In an article dated April 2, 2014, on Media Matters, the writer holds Drudge accountable for spreading incomplete information by way of a Daily Caller article. Shauna Theel wrote of an article "hyped at the top of the Drudge Report," which in her opinion, shouldn't have been hyped at all because it provided information out of context. The critic wrote that the alleged hyped article left out some crucial information about the recent scandal that the EPA had tested deadly pollutants on humans, including the elderly and children. Theel's complaint was that The Daily Caller had failed to note "approval from a biomedical Institutional Review Board," as well as signed, informed consent from all subjects.
Even before the news broke that Drudge is a go-to source for Tesla drivers, one only had to check the Drudge Report's page view stats to be aware that throngs of avid news readers --50 percent are regulars -- use Drudge to find the latest updates on what's happening in politics and major news events. However, with the exception of a few breaking news reports, the Drudge Report would not be considered the first source of the news because the Drudge Report is made up of storyboards of links to reports. The link list is ever changing. Still, the power of the page is such that the Drudge Report is often cited as a source of found information in such a way that one would think that Drudge was the first, primary source.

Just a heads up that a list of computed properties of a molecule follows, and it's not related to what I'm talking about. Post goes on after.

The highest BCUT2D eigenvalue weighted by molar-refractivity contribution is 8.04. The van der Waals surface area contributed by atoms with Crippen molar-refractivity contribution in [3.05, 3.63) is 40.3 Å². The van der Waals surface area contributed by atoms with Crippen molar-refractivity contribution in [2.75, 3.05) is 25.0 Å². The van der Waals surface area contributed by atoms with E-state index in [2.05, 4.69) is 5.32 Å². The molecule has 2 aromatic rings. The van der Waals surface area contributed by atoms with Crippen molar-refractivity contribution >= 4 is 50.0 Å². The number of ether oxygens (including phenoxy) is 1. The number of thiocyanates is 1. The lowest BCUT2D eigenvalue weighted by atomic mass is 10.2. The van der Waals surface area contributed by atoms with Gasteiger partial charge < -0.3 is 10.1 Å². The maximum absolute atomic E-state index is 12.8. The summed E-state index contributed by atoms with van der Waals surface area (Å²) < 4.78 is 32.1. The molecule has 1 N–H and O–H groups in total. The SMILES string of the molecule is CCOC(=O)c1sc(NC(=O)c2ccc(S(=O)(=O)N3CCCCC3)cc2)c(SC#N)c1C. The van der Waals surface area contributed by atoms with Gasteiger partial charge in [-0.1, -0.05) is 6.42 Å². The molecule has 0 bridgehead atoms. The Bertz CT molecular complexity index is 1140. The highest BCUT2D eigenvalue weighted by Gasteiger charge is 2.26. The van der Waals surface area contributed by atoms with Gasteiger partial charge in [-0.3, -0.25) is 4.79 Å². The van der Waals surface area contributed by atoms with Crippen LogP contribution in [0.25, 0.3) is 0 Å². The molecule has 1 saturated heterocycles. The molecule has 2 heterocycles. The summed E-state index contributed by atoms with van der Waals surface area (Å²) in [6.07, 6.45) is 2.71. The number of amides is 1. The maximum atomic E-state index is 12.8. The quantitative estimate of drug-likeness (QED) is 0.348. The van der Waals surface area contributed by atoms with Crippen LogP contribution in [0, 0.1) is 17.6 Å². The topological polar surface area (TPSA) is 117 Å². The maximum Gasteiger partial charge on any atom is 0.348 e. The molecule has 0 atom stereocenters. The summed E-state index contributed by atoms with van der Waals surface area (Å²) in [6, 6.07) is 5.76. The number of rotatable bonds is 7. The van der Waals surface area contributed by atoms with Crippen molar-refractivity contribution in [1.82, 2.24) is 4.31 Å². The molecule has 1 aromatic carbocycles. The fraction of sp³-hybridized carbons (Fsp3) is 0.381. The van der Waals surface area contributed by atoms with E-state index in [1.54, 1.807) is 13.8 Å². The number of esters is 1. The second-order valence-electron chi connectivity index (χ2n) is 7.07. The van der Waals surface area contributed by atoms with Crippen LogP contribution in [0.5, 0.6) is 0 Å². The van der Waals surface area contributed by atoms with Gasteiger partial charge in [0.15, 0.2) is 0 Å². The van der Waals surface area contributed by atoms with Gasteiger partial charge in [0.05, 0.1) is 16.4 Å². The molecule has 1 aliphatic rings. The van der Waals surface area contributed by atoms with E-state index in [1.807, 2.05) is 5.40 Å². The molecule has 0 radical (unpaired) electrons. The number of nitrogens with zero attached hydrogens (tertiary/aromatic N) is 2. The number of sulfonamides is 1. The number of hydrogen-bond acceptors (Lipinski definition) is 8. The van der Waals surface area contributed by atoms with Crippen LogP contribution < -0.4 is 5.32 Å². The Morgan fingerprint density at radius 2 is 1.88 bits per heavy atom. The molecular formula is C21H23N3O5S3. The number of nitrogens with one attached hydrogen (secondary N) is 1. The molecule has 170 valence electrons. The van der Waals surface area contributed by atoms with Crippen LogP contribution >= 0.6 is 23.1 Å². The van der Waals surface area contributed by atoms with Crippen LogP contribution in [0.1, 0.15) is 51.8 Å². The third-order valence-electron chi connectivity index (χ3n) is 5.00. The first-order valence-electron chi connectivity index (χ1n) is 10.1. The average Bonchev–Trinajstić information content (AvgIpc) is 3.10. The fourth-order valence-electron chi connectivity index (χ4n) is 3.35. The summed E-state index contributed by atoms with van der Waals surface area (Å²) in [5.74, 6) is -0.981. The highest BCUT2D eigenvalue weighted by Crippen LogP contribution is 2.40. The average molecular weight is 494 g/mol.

Is a link a source? Just today, Judith Miller of Fox News would appear to have credited Drudge as the original source in this article, when she wrote, "Pollard as a potential “'sweetener,” as was initially reported by Matt Drudge and Reuters, is politically sensitive in both the U.S. and Israel."
Perhaps Drudge's immense reach explains why Drudge's name pops up in all kinds of news stories. One might say that Drudge is found "in strange company," because the articles are generally not reports about Matt Drudge nor reports about his popular page, the Drudge Report, though sometimes Matt Drudge is the news. Recently, a furor arose when Drudge claimed he had paid his "Liberty Tax" for opting out of Obamacare. Refer to: Twitchy report: Drudge hits media with 'truth boom'